- - Thursday, September 5, 2019

As a practitioner of public opinion polling, I’ve studied, poked and analyzed opinions for more than 25 years. I’ve learned and grown to appreciate how fickle and malleable opinions can be. I’ve also come to understand through opinion research, why President Trump is playing a winning hand going into 2020 and why he is better positioned for victory than you might think. 

Mr. Trump isn’t playing the opinion game. He is playing on a different field. He is playing on beliefs and values. And his opponents are all too happy to assist him. 

Opinions can change, and they often do. Beliefs don’t change. We can change our opinion about a candidate, or a restaurant, or a TV series. But we don’t change our fundamental values. We don’t change our beliefs. Opinions are ephemeral. Beliefs are unwavering.  

Many of us believe in God. It’s not an opinion. It’s a belief. Our nation was founded on Judeo-Christian values, not Judeo-Christian opinions.   

Mr. Trump understands this distinction, and is riding this straight to a victory party on Nov. 3, 2020. In fact, the contrast between Mr. Trump and the Democratic field is a demonstration of just how much Mr. Trump understands the American psyche and just how much most Democrats do not. 

Look no further than the midsummer Democratic debates and the concepts that the Democrats are pushing. Open borders. No more private insurance. The elimination of the Electoral College. Packing the U.S. Supreme Court with liberal justices. Abortion rights for transgendered men (!). A war on Betsy Ross and our nation’s Founders. Free health care for illegal immigrants.  

These aren’t a series of individual issues. They are an attack on the fabric of America and American institutions and sovereignty. They are an attack on American culture. They are an attack on the belief of what America is; what America represents. The American ideal that most of us over the age of 30 grew up with. 

Voters don’t process these as opinion issues or thought experiments. They process them as value propositions. They process them as challenges to their fundamental belief systems. That’s why public polling shows deep opposition to these proposals among the very swing voters Democrats are hoping to attract. 

In fact, surveys like July’s NPR/PBS NewsHour/Marist survey are, at this point, more instructive than the traditional approval and horse-race polls that populate our inboxes and airwaves. The NPR polling showed the vast differences in support between Democrats and independent voters on some of the key policies that the Democratic presidential candidates are running on.

For example, while 60 percent of Democrats support a national health insurance program for immigrants who are in the U.S. illegally, only 27 percent of independents support it. Sixty-three percent of Democrats support abolishing the Electoral College, while support among independents is only 44 percent. Sixty-four percent of Democrats support “Medicare for All” — but only 39 percent of independents do.   

In the August 2019 WSJ/NBC national survey, much attention was paid to the “generational gap” that exists on the importance of American values, such as patriotism, religion and having children. According to the Aug. 25 Wall Street Journal, views on these traditional American values varied by age.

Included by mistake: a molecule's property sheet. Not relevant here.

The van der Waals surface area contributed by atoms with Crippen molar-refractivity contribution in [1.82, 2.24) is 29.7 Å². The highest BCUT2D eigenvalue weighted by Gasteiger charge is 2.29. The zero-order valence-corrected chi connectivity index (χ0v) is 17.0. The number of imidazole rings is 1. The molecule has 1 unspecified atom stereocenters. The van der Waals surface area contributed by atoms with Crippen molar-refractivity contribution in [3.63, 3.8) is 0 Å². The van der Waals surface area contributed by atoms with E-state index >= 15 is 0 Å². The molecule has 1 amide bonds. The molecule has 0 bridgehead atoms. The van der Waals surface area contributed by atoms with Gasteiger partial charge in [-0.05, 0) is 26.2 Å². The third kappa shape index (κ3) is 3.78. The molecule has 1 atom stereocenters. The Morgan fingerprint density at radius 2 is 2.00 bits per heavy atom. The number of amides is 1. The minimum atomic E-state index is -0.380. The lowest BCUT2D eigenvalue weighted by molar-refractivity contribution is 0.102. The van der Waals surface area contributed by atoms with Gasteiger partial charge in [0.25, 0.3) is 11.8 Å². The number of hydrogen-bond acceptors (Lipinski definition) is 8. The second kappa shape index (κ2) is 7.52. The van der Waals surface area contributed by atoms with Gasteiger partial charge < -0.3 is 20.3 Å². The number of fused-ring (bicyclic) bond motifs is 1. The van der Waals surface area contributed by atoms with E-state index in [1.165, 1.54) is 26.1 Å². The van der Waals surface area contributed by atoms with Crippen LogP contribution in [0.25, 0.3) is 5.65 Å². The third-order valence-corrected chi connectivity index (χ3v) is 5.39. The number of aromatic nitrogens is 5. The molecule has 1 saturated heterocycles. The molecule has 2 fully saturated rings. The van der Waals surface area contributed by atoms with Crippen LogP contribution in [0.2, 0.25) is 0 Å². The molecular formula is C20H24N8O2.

But a closer read of the data suggests deep fissures within the Democratic Party. From the Journal: “Generational differences on personal values were most pronounced among Democrats. In fact, the views of Democrats over age 50 were more in line with those of younger Republicans than with younger members of their own party.”

The reckoning that Democrats will face is this: The proposals driving their energized, progressive, younger base, when deconstructed, is an assault on the American fundamental beliefs in capitalism, autonomy and electoral representation. 

That is also one of the reasons why Mr. Trump’s “Capitol 4th Celebration” last July was such a politically astute move. Despite the Democratic protests (“it will be all about HIM!”) it was the perfect contrast to what voters were hearing from the left. It was a nostalgic and not-so-subtle reminder of many of the cultural touchstones that are embedded in our DNA. It was Mr. Trump reminding us that it’s OK to be proud. It’s good to be an American. It’s good to be a patriot. It is OK to be filled with American pride on the most American of holidays. These aren’t opinions. These are beliefs.   

While horse-race polls have their place, my own polling as one of the Trump pollsters in the 2016 presidential campaign, replicated elsewhere, show that reluctant or hidden Trump supporters are still very much part of the polling landscape and will continue to be part of the story as this president is attacked daily by the media and Hollywood elite, and his supporters are physically and verbally assaulted by an increasingly violent and militant left. Some respondents would rather not tell a stranger on the phone or Internet that they support Mr. Trump, fearing potential consequences or backlash. Ignore them at your own peril.

The 2020 race is shaping up thematically. At its most bare deconstruction it is this: We can either preserve American institutions, and the value proposition that Americanism represents, or we can tear it down. Regardless of voters’ opinions on Mr. Trump, they will vote their fundamental beliefs. And Donald Trump will be re-elected.  

• Adam Geller, a public opinion researcher who worked on the Trump-Pence 2016 campaign, is a pollster for America First Action SuperPac. 

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